This is, to a large degree, why following The Way exists. It is our attempt to create a place for people of various perspectives and traditions to come together (online now and also in person going forward). Our vision is to create a shared learning platform where people seeking deeper spirituality can come together under the commonality of The Way and the Four Essential Truths that all major faith traditions hold in common.
It is also why following The Way has a strong central component of exploring truth found not only in Christianity but in other major faith traditions as well. Over the coming year, I look forward to sharing some of these insights with you and how they have enriched my own faith journey. I know it will enrich your journey as well. (Note- The January online gathering of The Session will focus on this very topic! Now’s a great time to join us. See below for more information!)
I’m excited about all that is to come in 2019. I’m again thankful that you are with me on this journey. We have some very exciting places to go together over the next 12 months, very exciting! I can’t wait to share it with you.
Are you interested in really working on deepening the spirituality of your life this year?
This week is your last chance to get in on the beginning of following The Way’s 2019 monthly online gatherings called The Session.
These online classes meet in the evenings on the first Monday of every month. Each class will lead us in a learning time where I will walk you through The Way, the Four Essential Truths, what it means to love God with all our Heart, Soul, Mind and Strength, and how doing this leads to a balanced and integrated life. In the second half of each Session, we will experience a group spiritual direction practice that connects with the learning from that day and concludes with a closing prayer. Then I will send you on your way with resources to explore each of these concepts and fully integrate them into your life over the course of the coming month.
It is the culmination of years of personal exploration, research, living life according to this way and seeking the wisdom of others who do the same!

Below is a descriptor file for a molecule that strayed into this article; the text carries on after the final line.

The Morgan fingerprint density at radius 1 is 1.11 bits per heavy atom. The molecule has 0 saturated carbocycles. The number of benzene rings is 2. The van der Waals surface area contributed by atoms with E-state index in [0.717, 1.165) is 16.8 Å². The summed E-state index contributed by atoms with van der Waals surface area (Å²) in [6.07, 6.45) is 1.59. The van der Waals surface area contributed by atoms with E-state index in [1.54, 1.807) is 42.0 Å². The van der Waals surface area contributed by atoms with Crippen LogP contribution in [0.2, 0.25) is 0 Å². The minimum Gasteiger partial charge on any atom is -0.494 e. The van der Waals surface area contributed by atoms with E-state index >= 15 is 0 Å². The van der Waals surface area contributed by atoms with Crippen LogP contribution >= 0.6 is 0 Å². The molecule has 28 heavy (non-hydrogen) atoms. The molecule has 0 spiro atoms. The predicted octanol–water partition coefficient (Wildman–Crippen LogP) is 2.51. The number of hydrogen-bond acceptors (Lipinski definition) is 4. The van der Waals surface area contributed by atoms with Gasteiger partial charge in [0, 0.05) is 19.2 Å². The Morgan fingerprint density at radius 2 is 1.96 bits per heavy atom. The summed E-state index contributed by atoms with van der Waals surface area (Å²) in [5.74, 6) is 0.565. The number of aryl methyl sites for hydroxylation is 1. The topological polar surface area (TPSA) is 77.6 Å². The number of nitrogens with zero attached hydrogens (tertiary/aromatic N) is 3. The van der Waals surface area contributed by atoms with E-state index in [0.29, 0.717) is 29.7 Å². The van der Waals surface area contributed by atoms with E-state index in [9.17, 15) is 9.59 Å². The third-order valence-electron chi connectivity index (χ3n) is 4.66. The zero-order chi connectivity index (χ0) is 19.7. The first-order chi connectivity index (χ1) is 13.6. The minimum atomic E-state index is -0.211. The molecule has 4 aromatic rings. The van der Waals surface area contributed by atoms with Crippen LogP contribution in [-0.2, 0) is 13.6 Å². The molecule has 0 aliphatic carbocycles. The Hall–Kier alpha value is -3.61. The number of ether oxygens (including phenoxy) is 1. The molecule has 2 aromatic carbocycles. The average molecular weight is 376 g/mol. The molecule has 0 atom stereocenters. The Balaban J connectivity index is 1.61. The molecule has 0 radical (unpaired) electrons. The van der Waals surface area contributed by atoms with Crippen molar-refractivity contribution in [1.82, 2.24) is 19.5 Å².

Additionally, I will be available to coach you in your work, either by email or in a more intentional way as your personal spiritual guide.
This 8-month class will be followed up by an exciting adventure that I will reveal a little later in the year. I think you will want to join me and follow along!
Interested? The Session class and support is available to everyone who is a member of the following The Way® community as a “Join the Journey” or “Journey +” subscriber. To sign up for either one of these levels, click here.
Join now! The first session is on Monday, January 7th at 9pm Central Time. You won’t want to miss it. Below is a glimpse at where we’re going this year:
The 2019 Sessions
January - Session One: The Way
Reflection and Discussion - The Way comes from a common search by humanity for meaning that transcends any one religion, culture, race, or historical era. Expressions of The Way can be found in all major faith traditions. It was the original name for Christianity, remains the name of a major eastern religion and philosophy, and represents a common truth held by all who search for God.
February - Session Two: The Four Essential Truths
Reflection and Discussion - A brief overview of Four Truths and their various expressions. There are four foundational components of the human experience and our fulfillment is found in orienting each of these four “pathways” towards love of God and our fellow human beings. We will trace the Four Truths through Christianity, Judaism, Islam, Buddhism, Taoism, Native American spirituality, and others.
March - Session Three: Heart - Vocation